It’s Over When It’s Over

Along with gratitude for all that New York had brought to me, I also experienced a sense of failure in deciding to leave New York. Not in real terms, but I think there is always a temptation to feel one has failed when you have to leave New York. I still ask myself: “Couldn’t I have toughed it out? After all, ‘If you can make it there, you can make it anywhere’, right?” Well, I made it almost five years, and that is more than I ever expected. I had experienced what I wanted to experience. I could not see myself making it home, and I was ready to move in an homeward direction. I was tired, exhausted by the pace, and desired peace and balance now more than the thirst for activity and ambition that once drew me to New York.

For one thing, I had too many acquaintances and friends in New York. That is a wonderful blessing to have, but I had no space in my life for my fitness, health, wellbeing or romance. Well, couldn’t I just cut out the social life and the attempt to seize the experience of the City? Perhaps, but it is difficult to do undo relationships and expectations that come along with them. It was not just the social obligations and the temptation to push myself that exhausted me. It was all of the ways that just existing in New York led to a low level anxiety that always seemed to be on the verge of an internal explosion.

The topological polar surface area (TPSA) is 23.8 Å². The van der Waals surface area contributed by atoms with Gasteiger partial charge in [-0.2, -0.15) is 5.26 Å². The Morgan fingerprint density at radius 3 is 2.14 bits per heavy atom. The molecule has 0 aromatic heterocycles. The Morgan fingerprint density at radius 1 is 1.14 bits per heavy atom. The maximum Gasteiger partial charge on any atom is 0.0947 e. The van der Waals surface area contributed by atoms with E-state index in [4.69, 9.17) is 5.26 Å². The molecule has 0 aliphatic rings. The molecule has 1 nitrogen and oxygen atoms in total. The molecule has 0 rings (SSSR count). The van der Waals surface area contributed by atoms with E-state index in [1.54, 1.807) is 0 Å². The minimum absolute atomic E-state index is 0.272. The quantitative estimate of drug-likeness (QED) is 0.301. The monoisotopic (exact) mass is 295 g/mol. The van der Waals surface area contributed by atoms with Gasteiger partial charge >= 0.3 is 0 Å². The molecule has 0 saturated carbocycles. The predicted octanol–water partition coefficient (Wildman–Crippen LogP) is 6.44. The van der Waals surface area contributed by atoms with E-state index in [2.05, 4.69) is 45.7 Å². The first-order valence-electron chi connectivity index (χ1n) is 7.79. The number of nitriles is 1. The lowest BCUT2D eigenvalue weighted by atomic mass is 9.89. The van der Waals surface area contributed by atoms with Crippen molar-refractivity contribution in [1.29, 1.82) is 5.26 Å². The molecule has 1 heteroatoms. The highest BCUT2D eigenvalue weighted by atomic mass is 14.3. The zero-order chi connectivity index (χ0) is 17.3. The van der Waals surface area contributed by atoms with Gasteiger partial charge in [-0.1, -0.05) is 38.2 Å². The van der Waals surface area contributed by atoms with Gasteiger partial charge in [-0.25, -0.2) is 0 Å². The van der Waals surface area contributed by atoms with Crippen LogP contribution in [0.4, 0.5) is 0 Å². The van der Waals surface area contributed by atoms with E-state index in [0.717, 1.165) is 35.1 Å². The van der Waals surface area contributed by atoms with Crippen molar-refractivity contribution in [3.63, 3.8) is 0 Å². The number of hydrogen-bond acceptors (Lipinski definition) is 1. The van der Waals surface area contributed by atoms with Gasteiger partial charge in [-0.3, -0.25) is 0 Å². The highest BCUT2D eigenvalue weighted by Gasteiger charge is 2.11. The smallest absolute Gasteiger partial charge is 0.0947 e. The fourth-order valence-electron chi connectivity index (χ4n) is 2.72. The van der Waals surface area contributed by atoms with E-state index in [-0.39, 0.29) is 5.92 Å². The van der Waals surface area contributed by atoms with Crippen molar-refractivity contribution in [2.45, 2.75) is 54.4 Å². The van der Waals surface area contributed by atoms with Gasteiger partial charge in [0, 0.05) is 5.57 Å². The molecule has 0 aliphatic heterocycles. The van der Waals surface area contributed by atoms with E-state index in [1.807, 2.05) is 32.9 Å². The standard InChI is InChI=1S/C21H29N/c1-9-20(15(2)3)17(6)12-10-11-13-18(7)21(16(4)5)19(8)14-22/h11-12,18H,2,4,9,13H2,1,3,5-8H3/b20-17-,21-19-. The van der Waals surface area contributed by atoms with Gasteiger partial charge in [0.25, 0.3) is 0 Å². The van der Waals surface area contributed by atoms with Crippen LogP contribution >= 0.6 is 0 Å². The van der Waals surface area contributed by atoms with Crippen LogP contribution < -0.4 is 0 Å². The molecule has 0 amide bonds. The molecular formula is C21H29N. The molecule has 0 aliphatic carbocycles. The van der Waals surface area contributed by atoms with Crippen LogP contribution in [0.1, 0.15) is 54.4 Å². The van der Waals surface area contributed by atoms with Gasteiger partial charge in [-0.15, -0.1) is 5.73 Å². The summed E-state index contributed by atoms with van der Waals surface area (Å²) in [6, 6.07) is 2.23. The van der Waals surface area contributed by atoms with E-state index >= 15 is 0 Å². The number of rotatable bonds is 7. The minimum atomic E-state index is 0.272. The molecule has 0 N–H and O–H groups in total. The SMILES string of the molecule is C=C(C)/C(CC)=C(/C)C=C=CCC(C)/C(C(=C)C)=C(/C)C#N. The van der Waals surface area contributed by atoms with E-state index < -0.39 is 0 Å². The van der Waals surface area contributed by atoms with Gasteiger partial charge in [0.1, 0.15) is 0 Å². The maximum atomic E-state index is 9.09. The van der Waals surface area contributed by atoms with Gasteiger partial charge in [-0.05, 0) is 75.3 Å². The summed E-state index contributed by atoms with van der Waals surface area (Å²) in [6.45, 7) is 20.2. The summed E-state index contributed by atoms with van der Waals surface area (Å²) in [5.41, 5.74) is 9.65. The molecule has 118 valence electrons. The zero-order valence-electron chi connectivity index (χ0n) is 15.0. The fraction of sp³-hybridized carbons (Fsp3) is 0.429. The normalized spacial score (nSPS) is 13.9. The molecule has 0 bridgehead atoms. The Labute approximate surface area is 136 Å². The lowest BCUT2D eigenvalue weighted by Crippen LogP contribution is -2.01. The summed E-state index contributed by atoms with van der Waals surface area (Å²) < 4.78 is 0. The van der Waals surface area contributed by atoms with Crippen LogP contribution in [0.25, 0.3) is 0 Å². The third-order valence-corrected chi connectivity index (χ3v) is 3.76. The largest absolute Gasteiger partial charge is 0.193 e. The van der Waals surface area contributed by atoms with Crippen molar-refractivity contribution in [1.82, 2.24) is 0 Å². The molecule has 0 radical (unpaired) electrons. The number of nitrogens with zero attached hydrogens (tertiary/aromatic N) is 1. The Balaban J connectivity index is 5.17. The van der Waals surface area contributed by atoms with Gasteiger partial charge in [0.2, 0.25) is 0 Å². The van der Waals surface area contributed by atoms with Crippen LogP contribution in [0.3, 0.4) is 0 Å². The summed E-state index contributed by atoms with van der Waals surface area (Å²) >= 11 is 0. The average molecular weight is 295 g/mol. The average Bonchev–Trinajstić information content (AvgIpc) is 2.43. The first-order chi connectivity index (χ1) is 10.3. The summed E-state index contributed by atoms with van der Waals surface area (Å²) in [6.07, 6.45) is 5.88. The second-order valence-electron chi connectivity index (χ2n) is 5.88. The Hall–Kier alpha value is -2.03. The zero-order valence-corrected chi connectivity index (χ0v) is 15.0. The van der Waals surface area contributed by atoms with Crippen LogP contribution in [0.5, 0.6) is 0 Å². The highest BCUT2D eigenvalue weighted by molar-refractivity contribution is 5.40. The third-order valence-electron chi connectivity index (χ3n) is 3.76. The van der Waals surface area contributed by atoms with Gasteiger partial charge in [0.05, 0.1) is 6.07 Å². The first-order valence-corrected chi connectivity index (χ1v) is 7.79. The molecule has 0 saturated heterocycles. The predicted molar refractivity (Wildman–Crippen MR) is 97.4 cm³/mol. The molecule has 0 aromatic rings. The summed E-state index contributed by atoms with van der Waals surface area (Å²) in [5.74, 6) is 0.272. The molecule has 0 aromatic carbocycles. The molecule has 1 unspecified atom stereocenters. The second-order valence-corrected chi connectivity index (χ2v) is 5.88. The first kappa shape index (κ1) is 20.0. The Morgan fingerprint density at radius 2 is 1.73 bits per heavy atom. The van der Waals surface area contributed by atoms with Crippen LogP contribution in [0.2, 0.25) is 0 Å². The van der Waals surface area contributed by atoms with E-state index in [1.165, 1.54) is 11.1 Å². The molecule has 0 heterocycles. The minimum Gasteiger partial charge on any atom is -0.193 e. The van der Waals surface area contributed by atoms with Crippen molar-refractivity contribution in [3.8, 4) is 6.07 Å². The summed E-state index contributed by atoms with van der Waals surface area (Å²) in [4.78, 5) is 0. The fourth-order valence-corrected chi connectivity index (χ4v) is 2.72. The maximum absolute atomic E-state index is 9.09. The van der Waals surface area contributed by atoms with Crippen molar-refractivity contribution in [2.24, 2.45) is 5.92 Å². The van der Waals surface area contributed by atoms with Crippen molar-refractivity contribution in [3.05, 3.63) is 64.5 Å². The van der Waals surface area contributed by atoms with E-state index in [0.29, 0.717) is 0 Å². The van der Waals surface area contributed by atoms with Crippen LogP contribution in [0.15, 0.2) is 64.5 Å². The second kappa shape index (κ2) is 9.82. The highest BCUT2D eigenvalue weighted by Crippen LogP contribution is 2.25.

The subway would leave the station just as I come down the steps towards it, and then I would have to wait for twenty minutes for the next train. My subway station would close unexpectedly, which I would discover at 2 am when I so badly need to pee and so eagerly desired my bed. The taxi drivers all go off duty in the midst of rush hour. Uber institutes a 200% increase in fares when it rains, and I badly would need to get to the meeting on time so I would pay it. I trudged through more cold black snowy sludge on streets than I care to remember. I carried heavy bags up and down long stairways at Penn Station and through subways because the escalators never work – if there are escalators. I walked four flights up stairs every night when I arrived home from work – and often with a 50 lb. bag of luggage from trips.